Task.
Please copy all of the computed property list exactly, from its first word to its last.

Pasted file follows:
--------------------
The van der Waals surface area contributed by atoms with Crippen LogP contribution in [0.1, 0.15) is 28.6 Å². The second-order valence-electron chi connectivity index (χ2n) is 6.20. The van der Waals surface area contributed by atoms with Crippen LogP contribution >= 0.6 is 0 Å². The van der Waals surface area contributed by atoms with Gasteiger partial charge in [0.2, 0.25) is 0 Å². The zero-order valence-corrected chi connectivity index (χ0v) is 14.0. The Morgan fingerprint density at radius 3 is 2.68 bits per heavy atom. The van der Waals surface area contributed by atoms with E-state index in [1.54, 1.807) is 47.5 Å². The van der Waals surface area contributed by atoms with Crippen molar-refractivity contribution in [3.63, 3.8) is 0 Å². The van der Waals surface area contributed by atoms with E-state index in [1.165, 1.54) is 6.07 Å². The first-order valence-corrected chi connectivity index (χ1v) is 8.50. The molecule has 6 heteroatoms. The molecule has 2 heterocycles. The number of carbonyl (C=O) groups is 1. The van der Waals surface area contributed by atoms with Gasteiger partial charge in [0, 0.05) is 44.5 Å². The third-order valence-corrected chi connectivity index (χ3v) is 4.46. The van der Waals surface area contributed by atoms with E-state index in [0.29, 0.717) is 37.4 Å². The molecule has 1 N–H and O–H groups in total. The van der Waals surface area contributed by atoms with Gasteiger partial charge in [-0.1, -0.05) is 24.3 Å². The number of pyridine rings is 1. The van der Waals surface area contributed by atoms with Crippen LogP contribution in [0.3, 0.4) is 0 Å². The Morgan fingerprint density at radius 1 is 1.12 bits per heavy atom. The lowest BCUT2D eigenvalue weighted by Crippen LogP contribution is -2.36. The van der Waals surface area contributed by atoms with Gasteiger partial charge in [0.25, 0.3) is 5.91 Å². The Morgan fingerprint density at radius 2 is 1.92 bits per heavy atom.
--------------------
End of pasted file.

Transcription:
The van der Waals surface area contributed by atoms with Crippen LogP contribution in [0.1, 0.15) is 28.6 Å². The second-order valence-electron chi connectivity index (χ2n) is 6.20. The van der Waals surface area contributed by atoms with Crippen LogP contribution >= 0.6 is 0 Å². The van der Waals surface area contributed by atoms with Gasteiger partial charge in [0.2, 0.25) is 0 Å². The zero-order valence-corrected chi connectivity index (χ0v) is 14.0. The Morgan fingerprint density at radius 3 is 2.68 bits per heavy atom. The van der Waals surface area contributed by atoms with E-state index in [1.54, 1.807) is 47.5 Å². The van der Waals surface area contributed by atoms with Crippen molar-refractivity contribution in [3.63, 3.8) is 0 Å². The van der Waals surface area contributed by atoms with E-state index in [1.165, 1.54) is 6.07 Å². The first-order valence-corrected chi connectivity index (χ1v) is 8.50. The molecule has 6 heteroatoms. The molecule has 2 heterocycles. The number of carbonyl (C=O) groups is 1. The van der Waals surface area contributed by atoms with Gasteiger partial charge in [0, 0.05) is 44.5 Å². The third-order valence-corrected chi connectivity index (χ3v) is 4.46. The van der Waals surface area contributed by atoms with E-state index in [0.29, 0.717) is 37.4 Å². The molecule has 1 N–H and O–H groups in total. The van der Waals surface area contributed by atoms with Gasteiger partial charge in [-0.1, -0.05) is 24.3 Å². The number of pyridine rings is 1. The van der Waals surface area contributed by atoms with Crippen LogP contribution in [0.3, 0.4) is 0 Å². The Morgan fingerprint density at radius 1 is 1.12 bits per heavy atom. The lowest BCUT2D eigenvalue weighted by Crippen LogP contribution is -2.36. The van der Waals surface area contributed by atoms with Gasteiger partial charge in [0.25, 0.3) is 5.91 Å². The Morgan fingerprint density at radius 2 is 1.92 bits per heavy atom.